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‘Jumping the gun’ on wind turbine project 

Credit:  By Elliot Ferguson, Kingston Whig-Standard | October 11, 2012 | www.thewhig.com ~~

KINGSTON – Amherst Island residents are concerned a power company has started work on a proposed wind turbine project before it has been approved.

Residents of the island said crews subcontracted by Algonquin Power were recently on the island taking core samples and seismic readings in advance of a proposed wind energy project.

“They are jumping the gun,” said Brian Little, who works on the Amherst Island ferry and spoke with members of the core drilling team when they went to the island last month.

“They said they were taking core samples to see what is down there, to see what they have to go through when they set up the turbines,” Little said.

Little said he was told the crew was taking core samples from about six properties owned by people who have signed on to host turbines.

Three of the proposed wind turbines are to be built near Little’s house and a substation is to be built a few hundred metres across the road.

Last week Little saw a vehicle in a the field across the road from his house on the Second Concession.

He said the vehicle was conducting seismic tests on land under which electrical cables are to from each of the turbines proposed for the island.

“I’m not thrilled at all,” he said.

In a letter to Doris Dumais, the director of the Environmental Approvals Access and Service integration Branch at the Ministry of the Environment, Peter Large, president of the Association to Protect Amherst Island, said the core drilling is work that has not been approved by the province.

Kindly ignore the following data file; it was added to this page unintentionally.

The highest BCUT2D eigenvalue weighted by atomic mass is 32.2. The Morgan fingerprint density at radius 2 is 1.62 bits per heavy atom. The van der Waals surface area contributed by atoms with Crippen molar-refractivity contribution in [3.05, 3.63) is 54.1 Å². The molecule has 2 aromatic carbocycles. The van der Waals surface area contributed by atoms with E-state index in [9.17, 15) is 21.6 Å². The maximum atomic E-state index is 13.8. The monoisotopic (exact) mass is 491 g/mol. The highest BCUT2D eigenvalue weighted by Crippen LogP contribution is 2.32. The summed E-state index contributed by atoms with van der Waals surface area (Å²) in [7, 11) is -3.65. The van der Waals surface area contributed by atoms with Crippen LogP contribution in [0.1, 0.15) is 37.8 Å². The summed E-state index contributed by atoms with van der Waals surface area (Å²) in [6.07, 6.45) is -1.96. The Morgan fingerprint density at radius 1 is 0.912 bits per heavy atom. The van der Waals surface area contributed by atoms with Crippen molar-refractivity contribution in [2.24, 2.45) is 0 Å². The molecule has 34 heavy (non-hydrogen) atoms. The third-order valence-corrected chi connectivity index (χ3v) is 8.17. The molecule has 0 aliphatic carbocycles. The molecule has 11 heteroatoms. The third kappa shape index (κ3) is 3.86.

“Algonquin’s proposal for 33 to 37 50-storey wind turbines has not been approved and, as such, Algonquin has no authority to advance the project, which this current core-drilling does,” Large wrote.

Large asked the ministry to stop the sampling on the island.

Janet Grace of the Association to Protect Amherst Island said the core drilling and siesmic tests can be viewed in two ways: either as pre-project investigations or as the early stages of the building process.

Grace said Algonquin Power is getting ahead of the project.

“They won’t have approval ready for the REA (Renewable Energy Approval Regulation) until August 2013. They have so may hoops to jump through,” she said.

A spokesperson from Algonquin Power was unavailable for comment.

Source:  By Elliot Ferguson, Kingston Whig-Standard | October 11, 2012 | www.thewhig.com

This article is the work of the source indicated. Any opinions expressed in it are not necessarily those of National Wind Watch.

The copyright of this article resides with the author or publisher indicated. As part of its noncommercial educational effort to present the environmental, social, scientific, and economic issues of large-scale wind power development to a global audience seeking such information, National Wind Watch endeavors to observe “fair use” as provided for in section 107 of U.S. Copyright Law and similar “fair dealing” provisions of the copyright laws of other nations. Send requests to excerpt, general inquiries, and comments via e-mail.

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